If you need more information about Michigan Eviction, please read the Michigan Landlord Tenant Act. The guidelines below will show you what documents to prepare in order to carry out a simple eviction case for a non-paying tenant.
Step 1: Prepare and Send a 7-Day Notice
A Demand for Possession Nonpayment of Rent is needed before you can file a formal complaint. This will give your tenant seven (7) business days (exclude Saturday, Sunday and legal holidays) after receiving the notice to comply. After which, you can proceed to file a Complaint for Eviction if the tenant refuses to abide.
Step 2: Complaint & Summons
File your Complaint and prepare copies of the said document for your tenant with the Clerk. The Court must receive a copy of the 7-Day Notice plus the lease agreement if available. Each copy of Complaint must contain a copy of the notice and lease too. The Complaint must be duly signed in the presence of deputy clerk or have it notarized.
There are corresponding fees when filing an Eviction Complaint. All fees payable to the Clerk of Court and the amount depends on your county, number of tenants or if there is a money judgment involved. Cash or personal checks are typically accepted at $50 the least. Proper identification papers are also required when filing.
Issuance of Summons: A request to be present (Summons) is issued after the Complaint has been filed and all associated fees paid. The tenant will receive a copy of the Complaint, the 7-Day Notice and lease (if available). A Deputy Sheriff or a process server will handle the service on your behalf. The fee for the service is usually $30 per tenant. In case you have a process server’s name in mind, give the name to the Clerk. If you opt to use a private process server, you are probably going to pay the fees directly to them. Also, ask the clerk who does the mailing of the copy of the document to the tenant. It could be you or the Clerk, depending on the court.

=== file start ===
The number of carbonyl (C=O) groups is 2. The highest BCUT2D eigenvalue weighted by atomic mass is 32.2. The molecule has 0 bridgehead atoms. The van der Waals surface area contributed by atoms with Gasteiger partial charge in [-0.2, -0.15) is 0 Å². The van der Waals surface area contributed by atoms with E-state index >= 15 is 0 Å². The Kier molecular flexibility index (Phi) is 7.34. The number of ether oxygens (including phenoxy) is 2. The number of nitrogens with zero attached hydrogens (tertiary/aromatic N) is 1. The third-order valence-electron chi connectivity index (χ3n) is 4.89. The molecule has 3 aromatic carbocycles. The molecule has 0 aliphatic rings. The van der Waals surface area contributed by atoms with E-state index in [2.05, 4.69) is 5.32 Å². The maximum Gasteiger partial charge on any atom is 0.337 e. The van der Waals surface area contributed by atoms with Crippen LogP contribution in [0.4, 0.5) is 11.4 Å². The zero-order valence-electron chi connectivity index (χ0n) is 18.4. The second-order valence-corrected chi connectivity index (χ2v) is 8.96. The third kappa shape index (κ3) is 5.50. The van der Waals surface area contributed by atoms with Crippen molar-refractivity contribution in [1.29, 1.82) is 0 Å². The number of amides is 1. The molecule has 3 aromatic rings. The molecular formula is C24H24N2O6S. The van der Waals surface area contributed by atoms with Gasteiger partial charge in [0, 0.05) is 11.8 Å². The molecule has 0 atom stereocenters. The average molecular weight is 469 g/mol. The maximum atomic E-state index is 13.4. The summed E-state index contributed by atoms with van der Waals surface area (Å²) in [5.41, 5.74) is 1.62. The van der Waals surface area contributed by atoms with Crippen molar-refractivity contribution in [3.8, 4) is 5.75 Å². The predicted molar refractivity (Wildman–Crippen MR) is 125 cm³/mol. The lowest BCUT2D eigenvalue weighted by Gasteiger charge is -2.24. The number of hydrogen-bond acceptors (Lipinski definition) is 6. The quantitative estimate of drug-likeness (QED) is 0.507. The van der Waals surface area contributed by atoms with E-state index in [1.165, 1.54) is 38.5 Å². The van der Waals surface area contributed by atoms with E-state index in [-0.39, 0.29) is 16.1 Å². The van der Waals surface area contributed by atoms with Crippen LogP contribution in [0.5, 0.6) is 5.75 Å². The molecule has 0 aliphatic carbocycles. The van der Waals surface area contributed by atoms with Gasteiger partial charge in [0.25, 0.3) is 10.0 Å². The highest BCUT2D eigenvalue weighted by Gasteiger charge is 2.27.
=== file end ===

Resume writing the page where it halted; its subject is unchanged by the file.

In case the tenant or no one is available to receive the summons, it can be conspicuously posted on the tenant’s premises.
If there is Money Judgment involved: If you think that your tenant owes you money, Michigan law allows you to collect this amount alongside with your eviction case. If the eviction case is successful and your tenant can’t pay the money, most landlords will result to filing yet another separate case in Small Claims Court.
Step 3: In the Courthouse
The average waiting time is 10 days to 2 weeks, 7 days being the earliest of the court date. Court calendars usually deal with certain types of cases on certain days. For example, landlord tenant cases are handled on Mondays, motions days are on Tuesdays and so forth. Inquire at your local courthouse how they handle such cases.
Judgment: Your court may require you to prepare your own judgment and other related paperwork. This will avoid you from forgetting about having one when the court day has come.
Defaulted Decision: Many tenants will simply choose not to come to the court during the court date. Most believed that the outcome of the case is inevitable hence either move out of the place or come up with the money. If this happens, you can request the court for a default judgment. The court will usually grant your request and you get the amount stated in your Complaint plus all the fees associated with the lawsuit.
If tenant shows up: In this case, the judge will ask the tenant if he wishes an adjournment. The judge usually grants this request for a delay of 1 week or less. If the tenant wants a full trial, he can do so at this point. A full trial cannot be asked after the adjournment period has been set. The summary of the proceedings will continue if none is set.
If the eviction case will solely focus on nonpayment of rent, the judge will normally proceed to decide to rent and possession.
Appeal: After the verdict, Michigan law mandates a 10-day appeal period before A Writ of Restitution can be issued.
Step Four: Finalizing
The day after the 10-day appeal period, fill out a form for Writ of Restitution with the Clerk. A typical form will cost you $5 and another $40 to $70 for the Sheriff to serve the Writ. Depending on the judge availability, the application form may be signed right away or the following business day. Check the Clerk’s office but in most cases, they are open from Monday to Friday during business hours.
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